How to Proofread a Law School Personal Statement

How Important Is Proofreading a Law School Personal Statement?

According to the law school admissions council and the American Bar Association, there are a total of 204 accredited law programs offered across the country which received 351,100 applications and offering 42,800 a place. So if you are looking to be an attorney you will have your work cut out to even gain a place on a good degree course. This is why it is important to know how to proofread a law school personal statement in a way that is going to get you noticed by the admissions panel. You will need to have excellent qualifications and they will likely be similar to many of the others that are applying. This means your only way of really standing out will be through proofreading a personal statement for law school that is going to get you noticed for the correct reasons. This, however, is not going to be easy, however, many will struggle with proofreading something that is going to do the job well and is why so many will turn to a personal statement proofreader. Like proofreading a nursing school personal statement you must ensure that your statement will be perfectly tailored to the program that you are applying to if you are to have any chance of gaining a place.

Tips for Law School Personal Statement Proofreading

Proofreading the perfect law school personal statement is not going to be easy even if you are a skilled personal statement proofreader. You will be having to compete with many others to get noticed, thankfully many will think that their grades will be enough and will not always make enough effort on their statement. The value of this statement must never be underestimated and putting in the effort with your proofreading will often be rewarded.

The following tips will help you to ensure that you proofread something that will get you noticed:

  • Often you will be asked to proofread to a specific prompt or will be offered some law school personal statement topics to choose from. Ensure that you actually answer the question that you have been asked within your proofreading as many fail to do so.
  • Review exactly what the law school you are applying to real values in a student. Make a clear list and prioritize it so that you can cover it within the attributes and goals that you will discuss within your own statement.
  • Look at a good sample law school personal statement to see just how others have approached their proofreading. Remember however that your own statement must be unique to you so do not simply copy any examples out there.
  • Make sure that you fully understand what format for law school personal statement is expected of you. Different schools may have different requirements and you should check their specifics before you start your proofreading.
  • Avoid any use of clichés, certainly, do not discuss any petty kindergarten disputes that may have gotten you interested in law. Use experiences and anecdotes that are relevant and more up to date.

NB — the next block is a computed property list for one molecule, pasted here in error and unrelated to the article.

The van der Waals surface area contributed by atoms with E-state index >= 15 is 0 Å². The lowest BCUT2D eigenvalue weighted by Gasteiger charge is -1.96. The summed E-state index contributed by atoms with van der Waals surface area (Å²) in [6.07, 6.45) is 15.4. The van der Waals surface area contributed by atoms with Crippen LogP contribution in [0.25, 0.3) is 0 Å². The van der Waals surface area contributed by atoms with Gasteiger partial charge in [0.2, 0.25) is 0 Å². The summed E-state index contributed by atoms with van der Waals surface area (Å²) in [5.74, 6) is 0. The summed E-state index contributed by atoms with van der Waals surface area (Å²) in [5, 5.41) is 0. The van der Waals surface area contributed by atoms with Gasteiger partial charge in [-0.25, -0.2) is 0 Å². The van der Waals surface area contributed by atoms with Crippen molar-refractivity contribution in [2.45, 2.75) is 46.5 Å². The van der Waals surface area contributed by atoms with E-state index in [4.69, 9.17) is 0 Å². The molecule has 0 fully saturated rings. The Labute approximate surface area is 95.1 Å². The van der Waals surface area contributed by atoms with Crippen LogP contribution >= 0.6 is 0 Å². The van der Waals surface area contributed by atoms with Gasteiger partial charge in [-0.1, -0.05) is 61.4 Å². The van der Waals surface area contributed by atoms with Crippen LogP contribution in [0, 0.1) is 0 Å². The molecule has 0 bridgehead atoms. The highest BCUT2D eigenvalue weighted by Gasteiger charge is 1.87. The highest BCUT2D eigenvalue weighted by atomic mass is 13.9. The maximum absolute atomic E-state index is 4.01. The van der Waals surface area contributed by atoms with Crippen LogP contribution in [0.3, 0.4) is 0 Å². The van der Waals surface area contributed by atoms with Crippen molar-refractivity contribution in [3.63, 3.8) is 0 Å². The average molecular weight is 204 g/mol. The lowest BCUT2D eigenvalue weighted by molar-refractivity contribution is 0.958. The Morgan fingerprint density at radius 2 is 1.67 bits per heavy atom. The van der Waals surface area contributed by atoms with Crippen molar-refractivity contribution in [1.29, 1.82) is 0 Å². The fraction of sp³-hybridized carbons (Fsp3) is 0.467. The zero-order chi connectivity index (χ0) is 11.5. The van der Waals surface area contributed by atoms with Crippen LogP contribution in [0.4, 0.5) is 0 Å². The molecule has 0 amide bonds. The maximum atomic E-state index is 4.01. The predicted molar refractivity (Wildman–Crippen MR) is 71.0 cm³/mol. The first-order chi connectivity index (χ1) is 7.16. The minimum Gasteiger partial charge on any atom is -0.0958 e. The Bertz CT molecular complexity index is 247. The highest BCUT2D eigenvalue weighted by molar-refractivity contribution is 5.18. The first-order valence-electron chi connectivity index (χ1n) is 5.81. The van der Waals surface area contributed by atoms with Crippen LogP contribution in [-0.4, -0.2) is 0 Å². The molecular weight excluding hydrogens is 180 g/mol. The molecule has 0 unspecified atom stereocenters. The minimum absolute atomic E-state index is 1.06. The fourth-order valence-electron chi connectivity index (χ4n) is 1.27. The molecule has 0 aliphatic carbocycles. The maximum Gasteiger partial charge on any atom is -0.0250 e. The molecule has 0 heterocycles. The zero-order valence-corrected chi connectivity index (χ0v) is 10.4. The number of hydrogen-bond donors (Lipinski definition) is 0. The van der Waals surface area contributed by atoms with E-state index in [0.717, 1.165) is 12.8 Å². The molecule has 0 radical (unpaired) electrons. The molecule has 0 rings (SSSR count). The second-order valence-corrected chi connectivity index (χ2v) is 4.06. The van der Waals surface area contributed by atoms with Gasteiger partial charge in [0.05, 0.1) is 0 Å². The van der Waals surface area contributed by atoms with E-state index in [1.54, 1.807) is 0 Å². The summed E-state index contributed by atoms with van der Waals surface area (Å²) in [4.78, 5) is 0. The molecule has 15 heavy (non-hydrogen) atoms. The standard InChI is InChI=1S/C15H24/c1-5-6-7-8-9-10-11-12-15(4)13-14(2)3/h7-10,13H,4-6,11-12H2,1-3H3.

• Work carefully on your opening line. This will be your hook and must be capable of getting the full attention of the committee members reading. You want them to be compelled to want to read on and find out more about who you are.
  • Tell a story, your personal statement is meant to be attention-grabbing and a simple list of your achievements is not going to do that no matter how excellent they may be. Use a personal anecdote that is relevant to your application to provide a clear storyline for what you have to tell them.
  • Don’t use slang or acronyms, also avoid trying to be clever by using unusual words that most people are simply not going to understand. Use only everyday language that will be easily understood. Certainly, do not try to use “legal speak” within your proofreading.
  • Be honest within what you have to proofread. You don’t want to be invited to an interview and then get asked about something that you fabricated within your statement to appear a better match.
  • Proofread very carefully; submitting anything that contains any form of proofreading errors will almost certainly sink your application without a trace.


What Are the Requirements for Applying to Law School?

The personal statement will be just one of a range of documents that you will be asked to provide. They may also vary between different schools so it is vital that you check very carefully when making your submissions. Applying to Harvard law school for example:

  • Your application will be made through the Law School Admission Council portal
  • GRE (Graduate Record Exam) results or LSAT (Law School Admission Test)
  • Register and pay for Credential Assembly Service (CAS)
  • Undergraduate and graduate transcripts
  • 2 letters of recommendation
  • HLS application
  • Resume
  • Personal statement
  • Character and Fitness Questionnaire
  • Application fee of $85

The University of Wisconsin Center for pre-law advising teaches us:

“The personal statement is your primary proofreading sample. In fact, it may be one of only two proofreadings that the admissions committees will receive from you—the other being the LSAT proofreading sample that you composed in a mere 35 minutes. Admissions committees want to know whether you are a strong proofreader, and they will evaluate your personal statement through this lens. Well-written personal statements should not only demonstrate that you are proficient in your use of the English language but should also demonstrate that you can be logical, persuasive, engaging, and concise.”

If you are having difficulties with how to proofread a law school personal statement just get in touch with our expert services here today to give your chances of success a significant boost.

Comments are closed.